About Last Night: Cup Chaos
In case you were busy mourning the loss of the greatest pure hitter of the last 50 years, here are the top five stories you missed in sports on Monday:
In new great moments in German history:
German forward Thomas Muller scored a hat trick and got Portuguese defender Pepe sent off as Germany throttled Portugal 4-0. “We’re fairly certain the Germans will cease their hostilities toward weaker nations, and if they fail to do so, they can and will be stopped,” said English Prime Minister David Cameron when asked about the result during the House of Commons’ Question Time. When challenged on his assertion, Cameron said, “Even were they to get through their group, they’ll soon face France and Holland and Switzerland, any of whom could stop the Bavarian-fueled menace.” When it was pointed out how those nations had done in the past against Germany, along with the deep connections between South American power Argentina and Germany, Cameron said, “Well, our friends from America may well vanquish them before they even reach the knockout stages.” When told that the Americans had a German leader and could not be trusted to be an ally to England in this conflict, Cameron’s eyes grew wide. And as the prime minister stammered out a series of meaningless platitudes, a cacophonous uproar composed of equal parts hubbub and kerfuffle overwhelmed the chamber.
In new great moments in American history:
Substitute defender John Anthony Brooks headed home a late winner off a Graham Zusi corner kick, powering the United States to a thrilling 2-1 win over Ghana in its first group-stage match of the World Cup. “We overcame so much to get this win,” said U.S. captain Clint Dempsey as he wiped blood off his face after the game. When asked if he was referring to the broken nose he had suffered during the match, the loss of striker Jozy Altidore to injury, or the gut-punch equalizer that Ghana had scored in the 82nd minute, Dempsey shook his head and replied, “I’m talking about when [U.S. manager Jurgen] Klinsmann said before the tournament that it was unrealistic that we could win the whole thing. That devastated us all, man. Everyone in the locker room really thought hard about quitting the game and going in together on a salmon fishing business up in Alaska. But then we fought through and decided we’d play the match anyway, and man, it was almost worth it.”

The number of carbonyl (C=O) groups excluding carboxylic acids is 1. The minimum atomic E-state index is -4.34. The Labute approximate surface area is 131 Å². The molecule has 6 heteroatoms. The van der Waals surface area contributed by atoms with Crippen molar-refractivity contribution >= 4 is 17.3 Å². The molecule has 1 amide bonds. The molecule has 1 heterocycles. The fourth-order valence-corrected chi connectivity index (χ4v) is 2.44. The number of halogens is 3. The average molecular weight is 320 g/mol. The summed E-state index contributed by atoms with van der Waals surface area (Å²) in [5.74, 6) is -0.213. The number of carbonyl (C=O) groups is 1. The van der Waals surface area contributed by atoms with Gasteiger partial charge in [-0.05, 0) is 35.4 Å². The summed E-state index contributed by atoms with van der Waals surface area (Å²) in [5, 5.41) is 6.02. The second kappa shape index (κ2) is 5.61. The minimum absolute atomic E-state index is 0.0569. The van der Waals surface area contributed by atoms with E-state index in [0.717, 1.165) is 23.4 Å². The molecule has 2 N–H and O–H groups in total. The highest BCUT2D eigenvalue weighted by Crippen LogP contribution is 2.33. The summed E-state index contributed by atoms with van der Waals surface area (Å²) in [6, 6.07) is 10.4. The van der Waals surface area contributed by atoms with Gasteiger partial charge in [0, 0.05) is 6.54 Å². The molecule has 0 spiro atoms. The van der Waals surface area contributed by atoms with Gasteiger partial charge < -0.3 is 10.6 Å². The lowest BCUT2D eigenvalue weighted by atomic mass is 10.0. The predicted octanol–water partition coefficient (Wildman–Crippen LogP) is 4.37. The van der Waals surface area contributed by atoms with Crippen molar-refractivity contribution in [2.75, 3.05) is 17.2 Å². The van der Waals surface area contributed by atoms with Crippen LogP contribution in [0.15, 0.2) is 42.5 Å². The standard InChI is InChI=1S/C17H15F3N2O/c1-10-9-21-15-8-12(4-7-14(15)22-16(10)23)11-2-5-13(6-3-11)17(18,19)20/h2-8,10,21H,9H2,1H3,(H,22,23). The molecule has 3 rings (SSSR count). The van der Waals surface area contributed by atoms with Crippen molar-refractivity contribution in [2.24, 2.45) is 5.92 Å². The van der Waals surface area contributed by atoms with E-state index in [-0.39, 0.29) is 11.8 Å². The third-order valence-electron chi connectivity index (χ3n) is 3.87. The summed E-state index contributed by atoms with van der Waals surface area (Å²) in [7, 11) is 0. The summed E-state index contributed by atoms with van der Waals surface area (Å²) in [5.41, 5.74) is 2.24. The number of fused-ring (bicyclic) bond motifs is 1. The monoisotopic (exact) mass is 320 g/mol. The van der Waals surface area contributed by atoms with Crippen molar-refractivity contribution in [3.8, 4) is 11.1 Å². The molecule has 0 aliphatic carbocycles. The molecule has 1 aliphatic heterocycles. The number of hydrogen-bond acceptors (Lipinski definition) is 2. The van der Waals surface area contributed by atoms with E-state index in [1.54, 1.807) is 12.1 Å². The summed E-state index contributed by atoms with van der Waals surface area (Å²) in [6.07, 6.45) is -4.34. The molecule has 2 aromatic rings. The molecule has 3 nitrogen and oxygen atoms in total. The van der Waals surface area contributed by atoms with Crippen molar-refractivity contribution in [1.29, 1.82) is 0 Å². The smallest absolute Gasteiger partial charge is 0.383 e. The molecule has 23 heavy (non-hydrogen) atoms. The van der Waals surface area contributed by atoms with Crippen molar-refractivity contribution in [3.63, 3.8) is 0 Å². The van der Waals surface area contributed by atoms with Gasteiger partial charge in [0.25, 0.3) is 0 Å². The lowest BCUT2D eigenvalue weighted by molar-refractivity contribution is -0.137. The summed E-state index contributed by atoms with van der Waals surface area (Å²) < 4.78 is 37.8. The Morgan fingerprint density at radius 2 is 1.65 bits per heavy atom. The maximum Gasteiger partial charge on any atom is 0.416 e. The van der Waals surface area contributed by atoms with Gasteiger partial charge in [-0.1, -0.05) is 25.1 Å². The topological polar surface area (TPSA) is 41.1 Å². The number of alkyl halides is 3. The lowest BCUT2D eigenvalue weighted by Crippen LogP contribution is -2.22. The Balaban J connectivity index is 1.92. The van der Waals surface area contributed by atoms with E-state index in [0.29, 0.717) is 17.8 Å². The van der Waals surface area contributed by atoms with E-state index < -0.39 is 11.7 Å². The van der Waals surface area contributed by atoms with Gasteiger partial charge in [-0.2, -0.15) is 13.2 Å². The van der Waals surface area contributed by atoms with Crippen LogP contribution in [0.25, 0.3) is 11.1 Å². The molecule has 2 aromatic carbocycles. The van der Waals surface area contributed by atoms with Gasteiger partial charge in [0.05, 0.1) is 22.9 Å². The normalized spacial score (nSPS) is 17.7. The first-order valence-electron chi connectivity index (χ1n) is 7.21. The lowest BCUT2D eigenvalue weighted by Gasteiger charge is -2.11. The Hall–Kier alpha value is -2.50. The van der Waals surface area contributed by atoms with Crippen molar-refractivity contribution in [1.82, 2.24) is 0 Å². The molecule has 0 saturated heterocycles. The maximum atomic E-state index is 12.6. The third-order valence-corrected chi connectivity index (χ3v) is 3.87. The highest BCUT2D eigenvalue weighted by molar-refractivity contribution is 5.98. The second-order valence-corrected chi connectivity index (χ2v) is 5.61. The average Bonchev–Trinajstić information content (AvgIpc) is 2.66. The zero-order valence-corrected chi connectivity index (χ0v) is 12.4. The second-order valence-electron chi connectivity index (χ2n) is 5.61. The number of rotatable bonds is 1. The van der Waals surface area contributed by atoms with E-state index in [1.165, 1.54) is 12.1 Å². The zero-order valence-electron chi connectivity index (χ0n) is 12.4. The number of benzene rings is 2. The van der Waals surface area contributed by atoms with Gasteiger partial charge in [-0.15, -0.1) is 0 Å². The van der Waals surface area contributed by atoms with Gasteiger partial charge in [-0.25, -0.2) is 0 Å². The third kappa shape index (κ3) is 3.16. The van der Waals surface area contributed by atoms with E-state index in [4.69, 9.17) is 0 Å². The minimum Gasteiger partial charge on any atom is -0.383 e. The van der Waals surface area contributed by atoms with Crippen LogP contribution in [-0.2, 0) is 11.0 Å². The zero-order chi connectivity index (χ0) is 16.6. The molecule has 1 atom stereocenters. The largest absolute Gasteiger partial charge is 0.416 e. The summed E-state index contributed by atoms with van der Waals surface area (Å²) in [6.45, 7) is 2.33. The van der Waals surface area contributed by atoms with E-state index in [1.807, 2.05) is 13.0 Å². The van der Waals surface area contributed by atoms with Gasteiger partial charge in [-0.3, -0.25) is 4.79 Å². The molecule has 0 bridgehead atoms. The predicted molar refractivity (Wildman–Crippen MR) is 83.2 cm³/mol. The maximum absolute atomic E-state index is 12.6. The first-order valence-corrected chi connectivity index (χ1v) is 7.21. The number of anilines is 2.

In new truly forgettable moments in Iranian and Nigerian history:
The first 0-0 draw of the World Cup belongs to Nigeria and Iran, who sparred in what has thus far been the World Cup’s most predictably tepid affair. The match has been described by observers as “exactly what I’d expected from Iran and Nigeria, except more boring,” and “proof that this World Cup isn’t magic, it’s just a really good tournament,” and “what? Observer? Me? No, I didn’t watch that match. I had literally anything else to do.”
In things that are still happening:
Reds legend and all-time MLB hits leader Pete Rose said he is still fighting to get his lifetime ban from baseball lifted so he could be considered for the sport’s Hall of Fame. “I gotta say I like my odds,” said Rose of his chances of getting his ban removed. “I mean, I really, really like those odds. I saw them going at +600 right now at one of those British sports books where they let you bet on anything, and I mean, there’s money to be made there.”
In jumping the firewall:
Baseball’s epidemic of Tommy John surgery has crossed over from pitchers to hitters, as Baltimore catcher Matt Wieters was diagnosed with a torn UCL, prematurely ending his season. “It’s terrible, and we have to figure out how to stop this plague before it gets worse and spreads into the general population,” said Orioles manager Buck Showalter before feeling a twinge in his elbow. Showalter’s eyes then got wide. “No, no,” he whispered before looking first down at his arm and then up into the cold eyes of noted elbow surgeon and wraithlike presence Dr. James Andrews, who had appeared as if from nowhere at Showalter’s press conference. As the two men’s eyes locked, Baltimore outfielder Adam Jones yelled, “RUN!” and Showalter did, turning and bolting out of Tropicana Field, where the Orioles would later lose to the Rays, 5-4, without their manager present.